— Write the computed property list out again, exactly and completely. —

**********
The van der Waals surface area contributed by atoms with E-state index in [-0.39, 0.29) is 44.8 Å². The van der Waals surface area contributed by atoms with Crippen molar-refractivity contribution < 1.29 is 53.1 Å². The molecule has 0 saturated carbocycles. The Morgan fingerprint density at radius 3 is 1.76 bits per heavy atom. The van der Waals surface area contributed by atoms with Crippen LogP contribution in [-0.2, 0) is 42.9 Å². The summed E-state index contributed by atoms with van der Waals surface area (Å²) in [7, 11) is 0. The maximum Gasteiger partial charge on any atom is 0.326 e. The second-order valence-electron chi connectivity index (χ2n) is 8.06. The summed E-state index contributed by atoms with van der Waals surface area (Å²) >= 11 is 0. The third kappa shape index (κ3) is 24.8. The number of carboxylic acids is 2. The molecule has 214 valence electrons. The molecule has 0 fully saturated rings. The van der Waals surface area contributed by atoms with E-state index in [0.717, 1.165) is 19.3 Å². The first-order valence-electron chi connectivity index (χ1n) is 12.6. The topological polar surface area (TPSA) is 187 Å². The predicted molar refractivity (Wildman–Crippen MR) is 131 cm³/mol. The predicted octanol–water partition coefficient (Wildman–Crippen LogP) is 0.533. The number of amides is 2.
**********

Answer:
The van der Waals surface area contributed by atoms with E-state index in [-0.39, 0.29) is 44.8 Å². The van der Waals surface area contributed by atoms with Crippen molar-refractivity contribution < 1.29 is 53.1 Å². The molecule has 0 saturated carbocycles. The Morgan fingerprint density at radius 3 is 1.76 bits per heavy atom. The van der Waals surface area contributed by atoms with Crippen LogP contribution in [-0.2, 0) is 42.9 Å². The summed E-state index contributed by atoms with van der Waals surface area (Å²) in [7, 11) is 0. The maximum Gasteiger partial charge on any atom is 0.326 e. The second-order valence-electron chi connectivity index (χ2n) is 8.06. The summed E-state index contributed by atoms with van der Waals surface area (Å²) >= 11 is 0. The third kappa shape index (κ3) is 24.8. The number of carboxylic acids is 2. The molecule has 214 valence electrons. The molecule has 0 fully saturated rings. The van der Waals surface area contributed by atoms with E-state index in [0.717, 1.165) is 19.3 Å². The first-order valence-electron chi connectivity index (χ1n) is 12.6. The topological polar surface area (TPSA) is 187 Å². The predicted molar refractivity (Wildman–Crippen MR) is 131 cm³/mol. The predicted octanol–water partition coefficient (Wildman–Crippen LogP) is 0.533. The number of amides is 2.